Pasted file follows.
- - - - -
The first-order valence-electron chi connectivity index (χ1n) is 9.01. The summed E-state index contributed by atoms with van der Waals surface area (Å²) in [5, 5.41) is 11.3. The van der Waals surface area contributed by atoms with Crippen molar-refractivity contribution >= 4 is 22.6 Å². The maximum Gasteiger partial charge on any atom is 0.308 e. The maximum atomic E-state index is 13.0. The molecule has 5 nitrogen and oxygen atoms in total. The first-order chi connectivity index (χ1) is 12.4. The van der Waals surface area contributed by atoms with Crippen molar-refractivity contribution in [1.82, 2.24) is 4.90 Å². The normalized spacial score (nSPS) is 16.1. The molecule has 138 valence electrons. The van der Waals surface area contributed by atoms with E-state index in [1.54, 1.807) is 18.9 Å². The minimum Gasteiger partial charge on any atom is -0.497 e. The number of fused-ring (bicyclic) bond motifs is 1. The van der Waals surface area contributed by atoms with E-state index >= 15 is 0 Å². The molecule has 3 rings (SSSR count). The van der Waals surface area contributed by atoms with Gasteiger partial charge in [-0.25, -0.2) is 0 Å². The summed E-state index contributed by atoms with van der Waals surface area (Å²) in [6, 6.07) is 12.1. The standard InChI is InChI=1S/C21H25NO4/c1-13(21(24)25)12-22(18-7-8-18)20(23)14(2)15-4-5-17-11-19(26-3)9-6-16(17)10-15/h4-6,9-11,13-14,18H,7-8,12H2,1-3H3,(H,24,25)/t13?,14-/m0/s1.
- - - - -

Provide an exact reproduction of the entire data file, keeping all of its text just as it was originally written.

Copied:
The first-order valence-electron chi connectivity index (χ1n) is 9.01. The summed E-state index contributed by atoms with van der Waals surface area (Å²) in [5, 5.41) is 11.3. The van der Waals surface area contributed by atoms with Crippen molar-refractivity contribution >= 4 is 22.6 Å². The maximum Gasteiger partial charge on any atom is 0.308 e. The maximum atomic E-state index is 13.0. The molecule has 5 nitrogen and oxygen atoms in total. The first-order chi connectivity index (χ1) is 12.4. The van der Waals surface area contributed by atoms with Crippen molar-refractivity contribution in [1.82, 2.24) is 4.90 Å². The normalized spacial score (nSPS) is 16.1. The molecule has 138 valence electrons. The van der Waals surface area contributed by atoms with E-state index in [1.54, 1.807) is 18.9 Å². The minimum Gasteiger partial charge on any atom is -0.497 e. The number of fused-ring (bicyclic) bond motifs is 1. The van der Waals surface area contributed by atoms with E-state index >= 15 is 0 Å². The molecule has 3 rings (SSSR count). The van der Waals surface area contributed by atoms with Gasteiger partial charge in [-0.25, -0.2) is 0 Å². The summed E-state index contributed by atoms with van der Waals surface area (Å²) in [6, 6.07) is 12.1. The standard InChI is InChI=1S/C21H25NO4/c1-13(21(24)25)12-22(18-7-8-18)20(23)14(2)15-4-5-17-11-19(26-3)9-6-16(17)10-15/h4-6,9-11,13-14,18H,7-8,12H2,1-3H3,(H,24,25)/t13?,14-/m0/s1.